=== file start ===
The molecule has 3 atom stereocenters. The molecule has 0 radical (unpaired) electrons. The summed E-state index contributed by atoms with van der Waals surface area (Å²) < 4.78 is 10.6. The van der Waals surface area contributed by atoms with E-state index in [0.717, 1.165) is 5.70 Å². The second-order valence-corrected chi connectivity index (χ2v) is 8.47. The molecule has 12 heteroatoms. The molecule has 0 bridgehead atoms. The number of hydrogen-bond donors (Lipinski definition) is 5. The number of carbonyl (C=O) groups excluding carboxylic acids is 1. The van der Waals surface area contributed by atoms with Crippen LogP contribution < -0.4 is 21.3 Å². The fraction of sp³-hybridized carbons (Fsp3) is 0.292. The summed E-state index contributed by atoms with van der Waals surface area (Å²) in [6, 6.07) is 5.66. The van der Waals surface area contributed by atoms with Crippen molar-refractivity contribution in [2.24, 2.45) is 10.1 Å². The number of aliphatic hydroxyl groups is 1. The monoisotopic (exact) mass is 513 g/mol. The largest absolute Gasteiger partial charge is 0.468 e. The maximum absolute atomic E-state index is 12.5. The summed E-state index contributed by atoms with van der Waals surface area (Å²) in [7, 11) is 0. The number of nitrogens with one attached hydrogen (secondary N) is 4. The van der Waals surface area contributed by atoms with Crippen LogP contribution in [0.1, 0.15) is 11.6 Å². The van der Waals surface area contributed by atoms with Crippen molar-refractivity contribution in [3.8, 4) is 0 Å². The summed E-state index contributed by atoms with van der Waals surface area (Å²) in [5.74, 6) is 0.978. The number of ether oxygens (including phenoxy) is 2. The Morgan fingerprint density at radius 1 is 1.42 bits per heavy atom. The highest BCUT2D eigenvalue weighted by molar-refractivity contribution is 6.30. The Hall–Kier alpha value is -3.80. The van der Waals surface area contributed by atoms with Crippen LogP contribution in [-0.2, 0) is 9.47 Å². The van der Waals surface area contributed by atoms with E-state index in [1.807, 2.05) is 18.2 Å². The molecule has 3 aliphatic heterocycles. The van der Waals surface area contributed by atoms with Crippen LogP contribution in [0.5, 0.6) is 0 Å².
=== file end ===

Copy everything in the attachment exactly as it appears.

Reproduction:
The molecule has 3 atom stereocenters. The molecule has 0 radical (unpaired) electrons. The summed E-state index contributed by atoms with van der Waals surface area (Å²) < 4.78 is 10.6. The van der Waals surface area contributed by atoms with E-state index in [0.717, 1.165) is 5.70 Å². The second-order valence-corrected chi connectivity index (χ2v) is 8.47. The molecule has 12 heteroatoms. The molecule has 0 bridgehead atoms. The number of hydrogen-bond donors (Lipinski definition) is 5. The number of carbonyl (C=O) groups excluding carboxylic acids is 1. The van der Waals surface area contributed by atoms with Crippen LogP contribution < -0.4 is 21.3 Å². The fraction of sp³-hybridized carbons (Fsp3) is 0.292. The summed E-state index contributed by atoms with van der Waals surface area (Å²) in [6, 6.07) is 5.66. The van der Waals surface area contributed by atoms with Crippen molar-refractivity contribution in [2.24, 2.45) is 10.1 Å². The number of aliphatic hydroxyl groups is 1. The monoisotopic (exact) mass is 513 g/mol. The largest absolute Gasteiger partial charge is 0.468 e. The maximum absolute atomic E-state index is 12.5. The summed E-state index contributed by atoms with van der Waals surface area (Å²) in [7, 11) is 0. The number of nitrogens with one attached hydrogen (secondary N) is 4. The van der Waals surface area contributed by atoms with Crippen LogP contribution in [0.1, 0.15) is 11.6 Å². The van der Waals surface area contributed by atoms with Crippen molar-refractivity contribution in [3.8, 4) is 0 Å². The summed E-state index contributed by atoms with van der Waals surface area (Å²) in [5.74, 6) is 0.978. The number of ether oxygens (including phenoxy) is 2. The Morgan fingerprint density at radius 1 is 1.42 bits per heavy atom. The highest BCUT2D eigenvalue weighted by molar-refractivity contribution is 6.30. The Hall–Kier alpha value is -3.80. The van der Waals surface area contributed by atoms with Crippen LogP contribution in [-0.2, 0) is 9.47 Å². The van der Waals surface area contributed by atoms with E-state index in [1.807, 2.05) is 18.2 Å². The molecule has 3 aliphatic heterocycles. The van der Waals surface area contributed by atoms with Crippen LogP contribution in [0.5, 0.6) is 0 Å².